The tapered cone 62 has a tapered surface extending at an angle up to about 15° and connects with a thimble 64 which is provided with an internal O-ring seal 65 which surrounds the mandrel 35. The thimble 64 is appended to a resilient skirt 66 made of a resilient material to enable it to flair outwardly to enable the skirt to serve as a seal cup for closing the tubing strings skirt 66 is positioned concentricly about the mandrel 55 and is attached to the thimble 64 and the tapered cone 62. The skirt 66 is flaired outwardly by driving a hollow tapered cone 67 upwardly into the skirt 66 such that the outer taper 67a matches the inner taper 66a of skirt 66. The tapered cone 67 is telescoped around the mandrel and is able to slide thereon and is forced upwardly by a coil spring 68 which bears against the lower shoulder 69 as skirt 66. The coil spring is positioned around sleeve 35 and is compressed against a shoulder 70 of coupling 71 which is threadedly engaged to sleeve 35. The coupling 71 has a lateral passage or port 72 which introduces the bottom hole pressure to the lower end of the mandrel 12 or sleeves 34 for enabling flow through the passage 49.
The coupling 71 is threaded at 73 to threadedly receive the upper threaded end of an instrument package to be suspended by the combination tool 8.
Attention is next directed to FIG. 6 of the drawings wherein the pin 40 extends into the several path grooves formed in the sleeve 36. The sleeve 36 is illustrated with its entire external surface drawn in a single X-Y plane. It will be observed that the upper end of the tubular sleeve 36 incorporates a longitudinal passage 75 which extends to adjacent thrust bearing 37 thus enabling the pin 40 to be assembled with the sleeve. In addition, the passage 75 is duplicated at the opposite side of the sleeve for receipt of the other pin 4 and sleeve 36 has a groove path pattern which is duplicated and accordingly, it is necessary to explain only one-half of the groove path shown in FIG. 6 since each pin 40 travels only over one-half of the groove path for radial axial movement of the sleeve 36.
The groove 75 receives pin 40 to enable complete longitudinal movement of the sleeve 36 with the mandrel 42 limited solely by the upper travel of the pin 40 to the top end of the groove 75 adjacent bearing 37 movement in this direction is also limited by the shoulder 17 which encounters the enlargement 11 shown in FIG. 1A on upward movement of the sleeve 36 relative to the mandrel 12. Path groove 75 extends longitudinally downwardly and pin 40 positioned in the groove 75 encounters an angled shoulder path 76 deflects pin 40 to a dead end position or rest stop 77. The curved shoulder path 77 is formed to catch the pin 40 and to limit its further downward travel relative to the sleeve 36. The spring 29 is coiled and imparts movement to sleeve 36 causing the pin 40 to rebound from the curved shoulder path 77 upwardly against the opposite shoulder path 78 which permits expansion of the spring 29 directing the pin 40 along the path leading to a curved shoulder path 79. The shoulder path or stop holds the pin indefinitely. At the next operation of the combination tool 8, the pin 40 is moved relatively downwardly (FIG. 1B) against the shoulder path 80 to move the pin 40 away from the curved corner shoulder path 79 towards a corner shoulder groove path 82. The curved shoulder path 82 serves as a rest or stop and guides the pin 40 past corner 83 on the opposite shoulder of the path groove. In this position, the pin 40 can be guided by the shoulder path 84 on relaxation of the coil spring 23 and the shoulder path 84 enables the pin to move upwardly into slot 75.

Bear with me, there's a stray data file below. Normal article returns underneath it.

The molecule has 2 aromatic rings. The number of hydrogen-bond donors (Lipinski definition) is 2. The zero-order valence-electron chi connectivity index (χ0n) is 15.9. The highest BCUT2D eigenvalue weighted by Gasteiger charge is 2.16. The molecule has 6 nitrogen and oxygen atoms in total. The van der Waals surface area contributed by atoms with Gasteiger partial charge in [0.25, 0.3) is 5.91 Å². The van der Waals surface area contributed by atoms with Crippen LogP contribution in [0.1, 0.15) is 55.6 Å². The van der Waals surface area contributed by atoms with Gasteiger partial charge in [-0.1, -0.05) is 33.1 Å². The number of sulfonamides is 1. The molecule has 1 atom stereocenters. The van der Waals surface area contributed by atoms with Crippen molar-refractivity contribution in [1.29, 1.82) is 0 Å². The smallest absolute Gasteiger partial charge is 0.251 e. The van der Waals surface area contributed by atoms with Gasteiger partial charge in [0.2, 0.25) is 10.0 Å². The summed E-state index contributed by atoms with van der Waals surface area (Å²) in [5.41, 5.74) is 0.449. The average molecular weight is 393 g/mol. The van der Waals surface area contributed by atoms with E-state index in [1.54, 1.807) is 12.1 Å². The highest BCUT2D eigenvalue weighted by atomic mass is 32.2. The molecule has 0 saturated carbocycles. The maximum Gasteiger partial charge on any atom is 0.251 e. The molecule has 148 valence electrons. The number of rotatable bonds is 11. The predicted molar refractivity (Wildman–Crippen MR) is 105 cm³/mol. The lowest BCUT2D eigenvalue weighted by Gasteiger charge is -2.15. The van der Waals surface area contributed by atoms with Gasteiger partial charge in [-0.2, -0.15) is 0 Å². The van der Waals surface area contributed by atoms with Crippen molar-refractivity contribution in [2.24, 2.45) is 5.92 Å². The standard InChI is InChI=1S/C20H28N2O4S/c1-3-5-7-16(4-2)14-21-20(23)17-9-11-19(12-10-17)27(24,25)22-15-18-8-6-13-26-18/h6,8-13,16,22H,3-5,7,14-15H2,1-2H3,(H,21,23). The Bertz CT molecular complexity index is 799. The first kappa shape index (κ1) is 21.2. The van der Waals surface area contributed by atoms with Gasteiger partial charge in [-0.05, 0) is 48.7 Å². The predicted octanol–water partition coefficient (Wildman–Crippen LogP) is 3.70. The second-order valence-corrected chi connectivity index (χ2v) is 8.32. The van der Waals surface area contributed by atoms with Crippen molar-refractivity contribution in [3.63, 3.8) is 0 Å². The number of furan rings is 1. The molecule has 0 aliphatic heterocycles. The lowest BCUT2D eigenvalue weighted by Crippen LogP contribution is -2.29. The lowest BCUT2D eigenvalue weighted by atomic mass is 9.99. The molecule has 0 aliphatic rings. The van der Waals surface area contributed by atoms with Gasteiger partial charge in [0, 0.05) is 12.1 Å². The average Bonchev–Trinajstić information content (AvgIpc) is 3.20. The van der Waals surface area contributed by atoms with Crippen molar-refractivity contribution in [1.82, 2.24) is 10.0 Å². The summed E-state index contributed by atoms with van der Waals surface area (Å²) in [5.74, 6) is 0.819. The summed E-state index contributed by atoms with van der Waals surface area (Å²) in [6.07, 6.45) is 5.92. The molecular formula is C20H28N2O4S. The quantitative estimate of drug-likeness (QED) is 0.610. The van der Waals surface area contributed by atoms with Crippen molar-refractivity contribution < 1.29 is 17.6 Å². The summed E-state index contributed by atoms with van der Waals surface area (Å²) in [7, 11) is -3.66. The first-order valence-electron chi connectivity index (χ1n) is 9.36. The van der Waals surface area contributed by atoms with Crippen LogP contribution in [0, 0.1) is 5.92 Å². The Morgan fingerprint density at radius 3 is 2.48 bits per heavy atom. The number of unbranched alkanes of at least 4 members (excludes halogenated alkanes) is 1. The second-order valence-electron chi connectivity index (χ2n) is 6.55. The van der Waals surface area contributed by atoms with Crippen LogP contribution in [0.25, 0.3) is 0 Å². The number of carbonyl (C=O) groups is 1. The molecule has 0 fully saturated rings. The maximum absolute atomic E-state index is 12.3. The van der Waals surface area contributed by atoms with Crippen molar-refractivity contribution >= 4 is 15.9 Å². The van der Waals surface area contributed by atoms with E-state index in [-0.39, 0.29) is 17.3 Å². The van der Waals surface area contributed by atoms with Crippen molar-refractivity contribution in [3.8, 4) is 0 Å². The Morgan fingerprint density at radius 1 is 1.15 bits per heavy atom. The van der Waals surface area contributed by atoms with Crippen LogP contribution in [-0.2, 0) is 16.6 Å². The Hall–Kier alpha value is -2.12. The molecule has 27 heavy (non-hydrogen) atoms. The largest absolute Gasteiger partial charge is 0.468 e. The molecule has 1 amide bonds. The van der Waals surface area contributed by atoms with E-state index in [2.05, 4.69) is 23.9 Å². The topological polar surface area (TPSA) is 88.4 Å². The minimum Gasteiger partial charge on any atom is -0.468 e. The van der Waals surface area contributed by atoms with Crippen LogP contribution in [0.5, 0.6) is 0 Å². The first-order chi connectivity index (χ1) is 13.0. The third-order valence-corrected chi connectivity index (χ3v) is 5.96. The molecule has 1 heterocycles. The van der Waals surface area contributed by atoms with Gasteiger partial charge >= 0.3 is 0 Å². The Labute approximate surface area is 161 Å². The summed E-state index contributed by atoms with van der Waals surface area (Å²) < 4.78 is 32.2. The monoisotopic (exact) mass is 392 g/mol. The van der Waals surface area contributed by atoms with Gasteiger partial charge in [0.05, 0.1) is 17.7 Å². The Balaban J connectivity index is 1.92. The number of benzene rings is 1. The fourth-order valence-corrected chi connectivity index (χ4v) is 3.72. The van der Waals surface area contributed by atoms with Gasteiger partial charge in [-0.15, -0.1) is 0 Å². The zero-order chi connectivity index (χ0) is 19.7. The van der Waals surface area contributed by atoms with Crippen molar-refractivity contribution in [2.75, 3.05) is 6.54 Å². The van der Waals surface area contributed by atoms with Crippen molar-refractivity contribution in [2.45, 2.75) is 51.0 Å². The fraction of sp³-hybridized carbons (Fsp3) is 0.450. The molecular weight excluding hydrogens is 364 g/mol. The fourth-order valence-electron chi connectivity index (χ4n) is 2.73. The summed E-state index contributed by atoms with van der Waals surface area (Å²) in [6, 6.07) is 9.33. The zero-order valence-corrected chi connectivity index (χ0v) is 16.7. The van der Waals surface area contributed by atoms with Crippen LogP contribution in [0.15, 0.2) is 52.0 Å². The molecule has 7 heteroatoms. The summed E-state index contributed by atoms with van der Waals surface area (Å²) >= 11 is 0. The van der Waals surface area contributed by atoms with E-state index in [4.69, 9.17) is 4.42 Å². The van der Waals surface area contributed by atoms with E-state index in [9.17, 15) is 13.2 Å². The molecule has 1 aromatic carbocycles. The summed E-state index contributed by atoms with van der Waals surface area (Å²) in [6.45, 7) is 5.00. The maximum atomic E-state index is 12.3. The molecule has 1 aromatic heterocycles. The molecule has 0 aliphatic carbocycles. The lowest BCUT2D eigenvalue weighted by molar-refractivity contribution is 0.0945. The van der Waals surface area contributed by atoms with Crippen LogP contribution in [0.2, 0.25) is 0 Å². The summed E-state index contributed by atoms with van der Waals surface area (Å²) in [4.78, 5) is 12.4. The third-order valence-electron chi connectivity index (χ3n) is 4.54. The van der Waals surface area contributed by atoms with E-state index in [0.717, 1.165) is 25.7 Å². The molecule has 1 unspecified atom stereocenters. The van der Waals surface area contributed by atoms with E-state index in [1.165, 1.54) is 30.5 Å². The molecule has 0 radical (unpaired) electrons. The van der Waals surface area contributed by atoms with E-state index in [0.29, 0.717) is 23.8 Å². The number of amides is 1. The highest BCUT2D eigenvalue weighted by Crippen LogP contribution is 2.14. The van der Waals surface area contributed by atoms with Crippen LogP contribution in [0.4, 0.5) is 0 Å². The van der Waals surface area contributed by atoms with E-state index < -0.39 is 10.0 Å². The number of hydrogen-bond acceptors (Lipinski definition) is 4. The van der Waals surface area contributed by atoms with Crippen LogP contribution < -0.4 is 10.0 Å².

The numeral 85 identifies the top most location of the pin in the slot 75. This location is associated with movement of the sleeve 15 to the upper most position permitted against the enlargement 11 and is achieved with pulling of the tool (FIG. 3) as is illustrated in FIG. 3A. The numeral 86 identifies the position achieved by the pin 40 in path 75 associated with running the tool into the drill string and is the pinned position of the sleeve 15 relative to the mandrel 12 (FIG. 1A). The numeral 87 (FIG. 6) identifies a position achieved by the pin 40 in the grooved circular path in sleeve 36 and illustrates pin 40 at the lower range of movement. This is the position achieved when setting the apparatus 8 in the tubing string. When set, it holds formation pressure by means of expansion of the packer elements as will be described hereinbelow. The normal or set position of the pin is illustrated at 88.